So the day arrives when your SAT scores are going to be reported. You head to the College Board's website. You're nervous. You know your colleges look at the SAT scores and you don't want to have to report less than your best. Will the scores be lower than you hoped? Higher? What is everyone else getting? Will you get to brag about your good SAT score or will you have to just mutter your score when someone asks you what it is? shutterstock_194777405edited

You enter in your username and password. You scroll down and...Your score is about the same as your PSAT.

You shake your head in despair. You ask yourself why you messed up. Didn't you do everything right? You studied. You worked with a tutor. You made sure you went to bed early the night before even though you like to stay up late. Why the mediocre score? It's not fair.

And you're right. It's not fair. There are a lot of variables that go into the SAT. From your mood to the test's mood to whether your calculator has enough battery power, anything and everything can affect your results. That's why it's not a bad idea to take the SAT a little earlier on in your Junior year, say in January or March. Why? Because you can take the test again (and again, and again, if you wish.)

Don't worry - a good SAT Score is still in your future

The first time students take the SAT can often be a stressful experience. Even with practice beforehand, the process of sitting in a room, doing the test for four hours straight, with your brain yelling, "THIS IS THE BIG TEST," is quite different from just studying. Working an hour on SAT work at home is great, but it's a different beast from having to do the test for four straight hours.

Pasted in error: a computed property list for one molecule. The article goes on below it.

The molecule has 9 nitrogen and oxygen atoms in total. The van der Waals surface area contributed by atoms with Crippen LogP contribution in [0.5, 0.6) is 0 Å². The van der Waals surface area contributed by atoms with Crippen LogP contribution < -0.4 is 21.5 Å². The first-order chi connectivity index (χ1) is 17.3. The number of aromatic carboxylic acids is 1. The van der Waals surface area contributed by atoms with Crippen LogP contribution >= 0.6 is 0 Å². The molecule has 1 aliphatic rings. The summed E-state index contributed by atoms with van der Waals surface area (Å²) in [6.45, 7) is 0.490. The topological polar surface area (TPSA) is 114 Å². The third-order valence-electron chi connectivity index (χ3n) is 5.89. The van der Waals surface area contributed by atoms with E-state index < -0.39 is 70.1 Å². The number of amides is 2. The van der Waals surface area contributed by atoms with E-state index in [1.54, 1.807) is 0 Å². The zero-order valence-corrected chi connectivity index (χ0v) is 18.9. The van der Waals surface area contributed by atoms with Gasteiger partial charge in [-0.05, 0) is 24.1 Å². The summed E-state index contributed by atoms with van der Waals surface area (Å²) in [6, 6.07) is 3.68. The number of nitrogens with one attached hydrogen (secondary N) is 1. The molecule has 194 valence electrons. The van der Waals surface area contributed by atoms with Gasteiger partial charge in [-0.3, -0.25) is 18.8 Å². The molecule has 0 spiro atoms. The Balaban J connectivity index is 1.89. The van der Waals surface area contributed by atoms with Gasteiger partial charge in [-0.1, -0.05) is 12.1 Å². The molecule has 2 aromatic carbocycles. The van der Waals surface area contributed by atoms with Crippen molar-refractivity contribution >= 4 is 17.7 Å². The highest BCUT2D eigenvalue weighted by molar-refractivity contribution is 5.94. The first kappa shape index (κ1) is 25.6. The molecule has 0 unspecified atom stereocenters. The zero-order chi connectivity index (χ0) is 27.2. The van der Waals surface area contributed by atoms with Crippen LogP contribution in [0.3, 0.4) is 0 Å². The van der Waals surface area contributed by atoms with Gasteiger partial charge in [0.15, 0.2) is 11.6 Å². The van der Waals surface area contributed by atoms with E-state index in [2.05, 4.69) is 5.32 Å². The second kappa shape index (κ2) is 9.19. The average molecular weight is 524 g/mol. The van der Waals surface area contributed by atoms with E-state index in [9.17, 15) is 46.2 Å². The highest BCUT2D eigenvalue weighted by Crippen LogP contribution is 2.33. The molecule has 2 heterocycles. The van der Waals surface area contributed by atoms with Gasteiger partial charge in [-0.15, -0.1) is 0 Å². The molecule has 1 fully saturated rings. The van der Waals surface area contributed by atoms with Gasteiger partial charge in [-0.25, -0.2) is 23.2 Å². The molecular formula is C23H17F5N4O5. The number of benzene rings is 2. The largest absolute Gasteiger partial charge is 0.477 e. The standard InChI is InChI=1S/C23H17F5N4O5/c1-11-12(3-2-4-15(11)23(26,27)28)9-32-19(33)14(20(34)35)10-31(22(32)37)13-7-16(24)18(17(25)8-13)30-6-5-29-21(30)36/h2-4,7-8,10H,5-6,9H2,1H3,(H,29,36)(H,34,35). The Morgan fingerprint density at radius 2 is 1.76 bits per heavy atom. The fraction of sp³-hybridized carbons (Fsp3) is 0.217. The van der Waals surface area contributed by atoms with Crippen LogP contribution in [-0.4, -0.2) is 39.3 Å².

The good news?

Now that you've done it  the first time it won't be as difficult next time. You'll be used to the process. You also might want to look into "super scoring". Many schools will allow you to pick and choose which results you submit. For instance, you might submit your Math score from the March SAT, but you use the May test for your Reading score. This takes off some of the pressure of making sure every SAT is your best. You could end up with the same score on two tests, but by super scoring you'll be able to increase your grade because on one test you got a 550 in Math and a 570 in Reading, but the second test you did the reverse. With super scoring you can just pick the best from each test and all of a sudden your score is high. Not all schools allow super scoring, but you should definitely look into the schools you're interested in and see their thoughts on it. The more information you have, the less stressful the process is.

Lastly, a mediocre score might be disappointing in the moment, but it could also be a great motivator. You'll be able to see where your weak spots are and you can formulate a plan on how to improve. This way, when you next take the test you'll know exactly what to pay attention to and where to make sure you don't make the same mistake as last time.

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